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The data is clear: The pandemic housing boom—which has seen U.S. home prices soar 19.8% over the past year—is finally losing some steam.

What’s going on? Soaring mortgage rates, which have climbed from 3.11% to 5.25% over the past five months, are leading to what economists call “demand destruction.” It’s easy to see why some would-be homebuyers are backing off. If a borrower took out a $500,000 mortgage at 3.11%, they’d owe $2,138 per month. The exact same mortgage at a 5.25% rate would have a $2,761 payment, or an additional $244,400 over the course of the 30-year loan.

But the housing boom isn’t dead in the water just yet. At least according to Zillow’s revised housing forecast.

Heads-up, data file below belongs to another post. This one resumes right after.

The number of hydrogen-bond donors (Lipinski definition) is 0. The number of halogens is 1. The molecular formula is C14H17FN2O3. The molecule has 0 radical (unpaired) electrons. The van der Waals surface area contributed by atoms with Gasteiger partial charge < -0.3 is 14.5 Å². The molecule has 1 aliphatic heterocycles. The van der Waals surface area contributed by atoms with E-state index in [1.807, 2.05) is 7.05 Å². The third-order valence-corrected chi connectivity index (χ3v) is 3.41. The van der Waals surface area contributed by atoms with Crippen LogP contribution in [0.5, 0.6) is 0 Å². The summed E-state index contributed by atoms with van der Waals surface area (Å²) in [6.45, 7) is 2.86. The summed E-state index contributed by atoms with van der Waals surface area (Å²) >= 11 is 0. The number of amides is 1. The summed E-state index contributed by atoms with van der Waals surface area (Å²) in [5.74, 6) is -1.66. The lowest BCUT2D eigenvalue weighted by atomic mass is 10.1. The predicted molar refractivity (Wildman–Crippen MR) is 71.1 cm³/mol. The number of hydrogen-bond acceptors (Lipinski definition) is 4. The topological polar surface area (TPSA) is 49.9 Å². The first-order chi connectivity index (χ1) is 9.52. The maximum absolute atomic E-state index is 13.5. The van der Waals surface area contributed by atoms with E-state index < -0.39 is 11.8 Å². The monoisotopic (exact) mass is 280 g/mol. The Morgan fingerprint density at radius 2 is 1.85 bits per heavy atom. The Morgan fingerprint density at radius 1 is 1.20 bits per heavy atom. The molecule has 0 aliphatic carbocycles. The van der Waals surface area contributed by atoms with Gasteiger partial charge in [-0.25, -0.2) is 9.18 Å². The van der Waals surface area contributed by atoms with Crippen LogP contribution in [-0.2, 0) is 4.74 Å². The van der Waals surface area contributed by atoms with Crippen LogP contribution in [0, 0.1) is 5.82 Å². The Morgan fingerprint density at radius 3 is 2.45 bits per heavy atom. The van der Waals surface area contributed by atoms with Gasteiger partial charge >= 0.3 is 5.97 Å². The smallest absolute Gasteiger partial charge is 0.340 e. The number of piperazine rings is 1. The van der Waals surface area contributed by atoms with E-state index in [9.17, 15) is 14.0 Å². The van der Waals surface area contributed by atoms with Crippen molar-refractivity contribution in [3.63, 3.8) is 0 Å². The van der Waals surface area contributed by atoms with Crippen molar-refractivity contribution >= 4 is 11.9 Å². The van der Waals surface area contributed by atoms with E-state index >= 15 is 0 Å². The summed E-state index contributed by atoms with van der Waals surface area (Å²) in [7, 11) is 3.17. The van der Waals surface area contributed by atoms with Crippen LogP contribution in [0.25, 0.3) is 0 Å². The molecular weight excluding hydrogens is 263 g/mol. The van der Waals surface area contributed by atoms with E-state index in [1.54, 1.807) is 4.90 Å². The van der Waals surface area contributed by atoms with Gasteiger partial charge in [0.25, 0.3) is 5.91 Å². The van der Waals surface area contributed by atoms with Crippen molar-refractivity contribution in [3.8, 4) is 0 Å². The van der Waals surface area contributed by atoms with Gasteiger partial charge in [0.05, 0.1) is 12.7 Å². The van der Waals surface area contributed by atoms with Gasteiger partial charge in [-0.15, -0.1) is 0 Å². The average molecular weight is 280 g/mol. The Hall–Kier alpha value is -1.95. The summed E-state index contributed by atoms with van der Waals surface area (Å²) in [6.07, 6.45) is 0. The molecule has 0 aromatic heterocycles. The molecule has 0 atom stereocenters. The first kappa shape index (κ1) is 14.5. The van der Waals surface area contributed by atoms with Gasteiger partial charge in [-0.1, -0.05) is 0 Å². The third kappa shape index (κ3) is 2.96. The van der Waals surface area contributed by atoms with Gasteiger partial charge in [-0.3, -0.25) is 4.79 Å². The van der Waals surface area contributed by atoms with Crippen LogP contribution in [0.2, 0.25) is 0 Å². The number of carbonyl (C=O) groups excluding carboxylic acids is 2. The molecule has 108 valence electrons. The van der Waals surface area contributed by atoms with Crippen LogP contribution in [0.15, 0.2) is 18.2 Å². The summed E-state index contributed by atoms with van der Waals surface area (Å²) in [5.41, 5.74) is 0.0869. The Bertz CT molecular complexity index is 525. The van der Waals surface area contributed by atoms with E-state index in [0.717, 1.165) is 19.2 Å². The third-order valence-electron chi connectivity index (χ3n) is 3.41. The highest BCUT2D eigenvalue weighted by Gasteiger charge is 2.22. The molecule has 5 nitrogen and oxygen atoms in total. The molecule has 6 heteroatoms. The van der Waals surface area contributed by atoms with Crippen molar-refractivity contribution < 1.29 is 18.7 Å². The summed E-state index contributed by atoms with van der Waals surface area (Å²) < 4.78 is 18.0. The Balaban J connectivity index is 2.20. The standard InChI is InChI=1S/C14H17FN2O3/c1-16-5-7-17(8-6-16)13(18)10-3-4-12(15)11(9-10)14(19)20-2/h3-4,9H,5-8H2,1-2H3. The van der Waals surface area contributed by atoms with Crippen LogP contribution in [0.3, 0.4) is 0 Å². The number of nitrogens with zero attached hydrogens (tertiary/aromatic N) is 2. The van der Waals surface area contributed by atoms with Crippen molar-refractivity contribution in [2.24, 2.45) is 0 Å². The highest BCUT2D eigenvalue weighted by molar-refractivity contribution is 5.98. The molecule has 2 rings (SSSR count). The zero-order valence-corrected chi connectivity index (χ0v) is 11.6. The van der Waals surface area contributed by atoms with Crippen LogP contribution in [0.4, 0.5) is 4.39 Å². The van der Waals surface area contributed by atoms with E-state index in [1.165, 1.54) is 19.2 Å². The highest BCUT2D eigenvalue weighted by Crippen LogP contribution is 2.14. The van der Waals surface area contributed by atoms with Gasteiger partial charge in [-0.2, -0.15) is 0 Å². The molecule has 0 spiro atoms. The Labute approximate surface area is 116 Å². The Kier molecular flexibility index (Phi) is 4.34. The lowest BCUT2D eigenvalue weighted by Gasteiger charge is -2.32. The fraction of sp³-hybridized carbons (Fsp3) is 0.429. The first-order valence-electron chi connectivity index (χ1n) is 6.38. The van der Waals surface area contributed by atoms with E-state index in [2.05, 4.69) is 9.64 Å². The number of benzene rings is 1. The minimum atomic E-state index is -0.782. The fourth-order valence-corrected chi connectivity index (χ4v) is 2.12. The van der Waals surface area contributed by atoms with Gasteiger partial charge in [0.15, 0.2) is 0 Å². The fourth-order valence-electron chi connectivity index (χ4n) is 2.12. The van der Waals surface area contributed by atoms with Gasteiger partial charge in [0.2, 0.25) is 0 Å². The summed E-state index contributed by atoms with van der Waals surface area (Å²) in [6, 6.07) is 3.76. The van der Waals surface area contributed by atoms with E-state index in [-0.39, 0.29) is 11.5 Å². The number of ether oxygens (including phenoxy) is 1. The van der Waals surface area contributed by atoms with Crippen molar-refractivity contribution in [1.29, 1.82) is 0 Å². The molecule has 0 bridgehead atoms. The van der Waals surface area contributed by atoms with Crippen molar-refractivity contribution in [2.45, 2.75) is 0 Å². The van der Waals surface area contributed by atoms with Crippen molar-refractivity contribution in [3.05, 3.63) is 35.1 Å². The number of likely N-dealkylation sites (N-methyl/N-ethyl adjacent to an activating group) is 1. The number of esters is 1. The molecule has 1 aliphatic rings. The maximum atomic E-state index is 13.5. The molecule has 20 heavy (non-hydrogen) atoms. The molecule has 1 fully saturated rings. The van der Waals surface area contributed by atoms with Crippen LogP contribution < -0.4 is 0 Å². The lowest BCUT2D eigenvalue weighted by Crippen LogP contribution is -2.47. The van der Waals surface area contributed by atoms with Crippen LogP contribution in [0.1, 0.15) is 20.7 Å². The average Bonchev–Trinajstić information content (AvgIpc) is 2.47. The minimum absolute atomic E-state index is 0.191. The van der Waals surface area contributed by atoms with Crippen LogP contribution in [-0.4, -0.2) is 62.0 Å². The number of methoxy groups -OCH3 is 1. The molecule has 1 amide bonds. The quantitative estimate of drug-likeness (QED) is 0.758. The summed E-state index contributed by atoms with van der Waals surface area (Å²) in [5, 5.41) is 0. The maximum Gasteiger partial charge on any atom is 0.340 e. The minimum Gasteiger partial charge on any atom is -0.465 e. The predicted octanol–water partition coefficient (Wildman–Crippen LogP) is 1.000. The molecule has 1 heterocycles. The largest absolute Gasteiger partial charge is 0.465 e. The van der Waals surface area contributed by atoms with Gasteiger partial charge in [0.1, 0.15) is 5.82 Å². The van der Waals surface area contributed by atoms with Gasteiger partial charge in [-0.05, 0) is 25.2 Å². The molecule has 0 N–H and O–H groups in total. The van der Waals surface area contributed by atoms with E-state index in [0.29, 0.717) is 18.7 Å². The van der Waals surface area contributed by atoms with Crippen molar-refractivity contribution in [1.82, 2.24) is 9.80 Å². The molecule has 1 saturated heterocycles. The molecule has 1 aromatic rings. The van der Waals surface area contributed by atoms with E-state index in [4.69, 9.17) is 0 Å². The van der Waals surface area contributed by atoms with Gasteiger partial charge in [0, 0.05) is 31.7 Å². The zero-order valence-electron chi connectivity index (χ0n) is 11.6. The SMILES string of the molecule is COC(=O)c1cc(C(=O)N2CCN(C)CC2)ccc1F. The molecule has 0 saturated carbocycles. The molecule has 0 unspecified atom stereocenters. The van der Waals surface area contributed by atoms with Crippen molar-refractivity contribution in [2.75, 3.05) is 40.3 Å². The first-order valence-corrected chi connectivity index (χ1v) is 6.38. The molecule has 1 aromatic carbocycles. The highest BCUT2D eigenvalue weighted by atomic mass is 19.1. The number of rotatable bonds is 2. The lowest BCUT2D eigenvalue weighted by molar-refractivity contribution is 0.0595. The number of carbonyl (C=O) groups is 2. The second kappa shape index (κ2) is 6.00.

While the forecast Zillow published this month is a downward revision from the one it published in April, it’s still fairly bullish. Over the coming 12 months, the Seattle-based real estate firm predicts that U.S. home prices will climb 11.6%. That’s down from its previous forecast of a 14.9% year-over-year rate, but it would still mark an appreciation level that is more than double the average rate (4.6%) posted since 1987.